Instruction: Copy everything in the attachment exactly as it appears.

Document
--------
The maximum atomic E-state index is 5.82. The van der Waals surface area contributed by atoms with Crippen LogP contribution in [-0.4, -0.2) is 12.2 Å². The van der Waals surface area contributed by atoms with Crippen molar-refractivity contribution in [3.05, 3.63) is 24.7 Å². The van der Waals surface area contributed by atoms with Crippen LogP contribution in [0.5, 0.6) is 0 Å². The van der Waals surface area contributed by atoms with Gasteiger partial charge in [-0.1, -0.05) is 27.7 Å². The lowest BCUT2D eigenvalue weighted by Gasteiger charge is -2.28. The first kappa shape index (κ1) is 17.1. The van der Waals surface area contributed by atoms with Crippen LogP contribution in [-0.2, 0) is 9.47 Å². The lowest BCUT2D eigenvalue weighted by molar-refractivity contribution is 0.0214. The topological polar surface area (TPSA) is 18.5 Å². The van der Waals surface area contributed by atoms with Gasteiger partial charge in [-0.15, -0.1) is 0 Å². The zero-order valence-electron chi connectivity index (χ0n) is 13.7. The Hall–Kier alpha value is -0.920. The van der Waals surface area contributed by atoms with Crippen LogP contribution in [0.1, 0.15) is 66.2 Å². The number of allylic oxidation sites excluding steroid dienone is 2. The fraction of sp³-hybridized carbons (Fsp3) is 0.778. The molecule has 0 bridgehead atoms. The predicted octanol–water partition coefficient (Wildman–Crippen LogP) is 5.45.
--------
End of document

The maximum atomic E-state index is 5.82. The van der Waals surface area contributed by atoms with Crippen LogP contribution in [-0.4, -0.2) is 12.2 Å². The van der Waals surface area contributed by atoms with Crippen molar-refractivity contribution in [3.05, 3.63) is 24.7 Å². The van der Waals surface area contributed by atoms with Crippen LogP contribution in [0.5, 0.6) is 0 Å². The van der Waals surface area contributed by atoms with Gasteiger partial charge in [-0.1, -0.05) is 27.7 Å². The lowest BCUT2D eigenvalue weighted by Gasteiger charge is -2.28. The first kappa shape index (κ1) is 17.1. The van der Waals surface area contributed by atoms with Crippen LogP contribution in [-0.2, 0) is 9.47 Å². The lowest BCUT2D eigenvalue weighted by molar-refractivity contribution is 0.0214. The topological polar surface area (TPSA) is 18.5 Å². The van der Waals surface area contributed by atoms with Gasteiger partial charge in [-0.15, -0.1) is 0 Å². The zero-order valence-electron chi connectivity index (χ0n) is 13.7. The Hall–Kier alpha value is -0.920. The van der Waals surface area contributed by atoms with Crippen LogP contribution in [0.1, 0.15) is 66.2 Å². The number of allylic oxidation sites excluding steroid dienone is 2. The fraction of sp³-hybridized carbons (Fsp3) is 0.778. The molecule has 0 bridgehead atoms. The predicted octanol–water partition coefficient (Wildman–Crippen LogP) is 5.45.